Suginami City in Tokyo had a reputation as a burglary hotspot, with over 1700 burglaries in 2002. In 2003, the city introduced cameras and patrols by retired policemen, and the number of burglaries dropped to about 1,000. However, in 2006 the number went back up to 1,200, so the city officials decided to look into the causes, and surveyed 100 households that had been burgled in 2005. Of those, they found that only two had flowers in the front garden or near the entrance hall.
This suggested that flowers might help reduce burglaries, so the city stepped up its flower planting scheme, assigning a budget of 6,000,000 yen (about $60,000) to buy seeds and seedlings, and distribute them to local citizens groups that would do the planting. There are now about 900 people in about 100 groups, who have planted flowers in about 3,000 places.
In 2007 there were 385 burglaries, 387 in 2008, and 118 up to the end of April this year, which is lower than both of the previous years at this point.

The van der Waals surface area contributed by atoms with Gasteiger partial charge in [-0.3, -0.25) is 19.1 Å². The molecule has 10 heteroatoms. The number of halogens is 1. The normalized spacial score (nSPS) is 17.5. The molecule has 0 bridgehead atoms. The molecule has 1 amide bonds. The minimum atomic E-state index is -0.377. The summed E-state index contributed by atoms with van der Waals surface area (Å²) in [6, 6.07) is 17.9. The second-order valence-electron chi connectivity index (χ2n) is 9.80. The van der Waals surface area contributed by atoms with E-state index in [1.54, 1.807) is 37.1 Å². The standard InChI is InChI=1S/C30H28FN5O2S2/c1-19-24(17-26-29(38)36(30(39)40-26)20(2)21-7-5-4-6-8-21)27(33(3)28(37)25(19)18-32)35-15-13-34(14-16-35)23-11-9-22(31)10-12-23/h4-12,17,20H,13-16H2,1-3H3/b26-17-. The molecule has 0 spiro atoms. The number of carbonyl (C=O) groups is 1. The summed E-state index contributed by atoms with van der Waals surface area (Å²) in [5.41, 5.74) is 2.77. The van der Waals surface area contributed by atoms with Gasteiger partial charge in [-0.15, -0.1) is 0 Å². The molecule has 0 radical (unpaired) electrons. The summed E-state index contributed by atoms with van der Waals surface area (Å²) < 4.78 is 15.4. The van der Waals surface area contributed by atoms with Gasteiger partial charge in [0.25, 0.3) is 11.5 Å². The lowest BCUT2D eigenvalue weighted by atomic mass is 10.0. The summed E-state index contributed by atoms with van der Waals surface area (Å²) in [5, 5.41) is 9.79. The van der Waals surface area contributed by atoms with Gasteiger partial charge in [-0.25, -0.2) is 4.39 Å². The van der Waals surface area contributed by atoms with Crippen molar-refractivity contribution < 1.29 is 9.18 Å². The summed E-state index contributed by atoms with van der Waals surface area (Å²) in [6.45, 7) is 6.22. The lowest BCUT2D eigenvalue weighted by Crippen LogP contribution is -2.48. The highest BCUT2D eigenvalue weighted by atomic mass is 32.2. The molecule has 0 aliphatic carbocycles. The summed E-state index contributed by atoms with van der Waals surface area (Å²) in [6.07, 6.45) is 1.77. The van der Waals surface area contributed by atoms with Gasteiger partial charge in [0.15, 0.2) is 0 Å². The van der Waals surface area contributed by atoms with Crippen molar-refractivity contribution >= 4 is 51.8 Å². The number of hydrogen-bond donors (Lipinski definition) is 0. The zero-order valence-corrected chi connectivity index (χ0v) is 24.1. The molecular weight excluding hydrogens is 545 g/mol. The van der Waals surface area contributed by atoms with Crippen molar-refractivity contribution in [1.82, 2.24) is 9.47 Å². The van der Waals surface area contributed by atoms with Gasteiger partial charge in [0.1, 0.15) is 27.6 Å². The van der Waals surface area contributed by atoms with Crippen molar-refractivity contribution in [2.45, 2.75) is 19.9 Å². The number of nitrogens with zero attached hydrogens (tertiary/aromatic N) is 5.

In other words, flowers were more effective at cutting burglaries than CCTV and security patrols.
The primary reason is not difficult to see, as a comment from the Tokyo Police department makes clear. Putting the flowers in back streets gives people a reason to walk down those streets, while the process of looking after them creates closer relationships between people in the area. Both of these factors increase the number of witnesses for burglaries, and thus reduce their number, as most burglars are trying not to get caught. There may also be secondary reasons, in that a better environment may give people more of a sense of a stake in the society around them, and thus discourage casual theft. Note that it doesn’t get the number of burglaries down to zero.
Apparently local governments from several prefectures are looking at the plan to see whether it can be applied to their area. As a crime prevention scheme with refreshingly few civil liberties implications, it looks like something worth supporting.
Source: Yomiuri Shinbun, June 8th